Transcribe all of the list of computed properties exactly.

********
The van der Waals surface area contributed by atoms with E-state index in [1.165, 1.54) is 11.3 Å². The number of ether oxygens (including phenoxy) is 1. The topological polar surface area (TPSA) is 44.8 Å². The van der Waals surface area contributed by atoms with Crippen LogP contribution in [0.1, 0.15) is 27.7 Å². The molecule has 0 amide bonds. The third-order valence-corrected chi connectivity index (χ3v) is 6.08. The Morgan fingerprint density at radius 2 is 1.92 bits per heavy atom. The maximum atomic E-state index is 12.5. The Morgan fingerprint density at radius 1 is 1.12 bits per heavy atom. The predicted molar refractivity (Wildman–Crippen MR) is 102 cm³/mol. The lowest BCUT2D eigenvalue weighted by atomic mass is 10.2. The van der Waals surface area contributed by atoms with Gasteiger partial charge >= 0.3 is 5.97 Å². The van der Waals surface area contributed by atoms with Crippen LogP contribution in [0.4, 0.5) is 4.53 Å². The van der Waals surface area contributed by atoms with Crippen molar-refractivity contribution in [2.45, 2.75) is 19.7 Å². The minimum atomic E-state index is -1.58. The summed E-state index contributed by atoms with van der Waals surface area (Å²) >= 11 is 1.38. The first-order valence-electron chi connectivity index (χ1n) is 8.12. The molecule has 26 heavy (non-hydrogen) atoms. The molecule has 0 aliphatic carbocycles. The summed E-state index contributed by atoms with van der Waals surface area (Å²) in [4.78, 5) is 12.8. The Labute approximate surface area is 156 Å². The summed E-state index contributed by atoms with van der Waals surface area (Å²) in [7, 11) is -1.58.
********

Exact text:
The van der Waals surface area contributed by atoms with E-state index in [1.165, 1.54) is 11.3 Å². The number of ether oxygens (including phenoxy) is 1. The topological polar surface area (TPSA) is 44.8 Å². The van der Waals surface area contributed by atoms with Crippen LogP contribution in [0.1, 0.15) is 27.7 Å². The molecule has 0 amide bonds. The third-order valence-corrected chi connectivity index (χ3v) is 6.08. The Morgan fingerprint density at radius 2 is 1.92 bits per heavy atom. The maximum atomic E-state index is 12.5. The Morgan fingerprint density at radius 1 is 1.12 bits per heavy atom. The predicted molar refractivity (Wildman–Crippen MR) is 102 cm³/mol. The lowest BCUT2D eigenvalue weighted by atomic mass is 10.2. The van der Waals surface area contributed by atoms with Gasteiger partial charge >= 0.3 is 5.97 Å². The van der Waals surface area contributed by atoms with Crippen LogP contribution in [0.4, 0.5) is 4.53 Å². The van der Waals surface area contributed by atoms with Crippen molar-refractivity contribution in [2.45, 2.75) is 19.7 Å². The minimum atomic E-state index is -1.58. The summed E-state index contributed by atoms with van der Waals surface area (Å²) >= 11 is 1.38. The first-order valence-electron chi connectivity index (χ1n) is 8.12. The molecule has 26 heavy (non-hydrogen) atoms. The molecule has 0 aliphatic carbocycles. The summed E-state index contributed by atoms with van der Waals surface area (Å²) in [4.78, 5) is 12.8. The Labute approximate surface area is 156 Å². The summed E-state index contributed by atoms with van der Waals surface area (Å²) in [7, 11) is -1.58.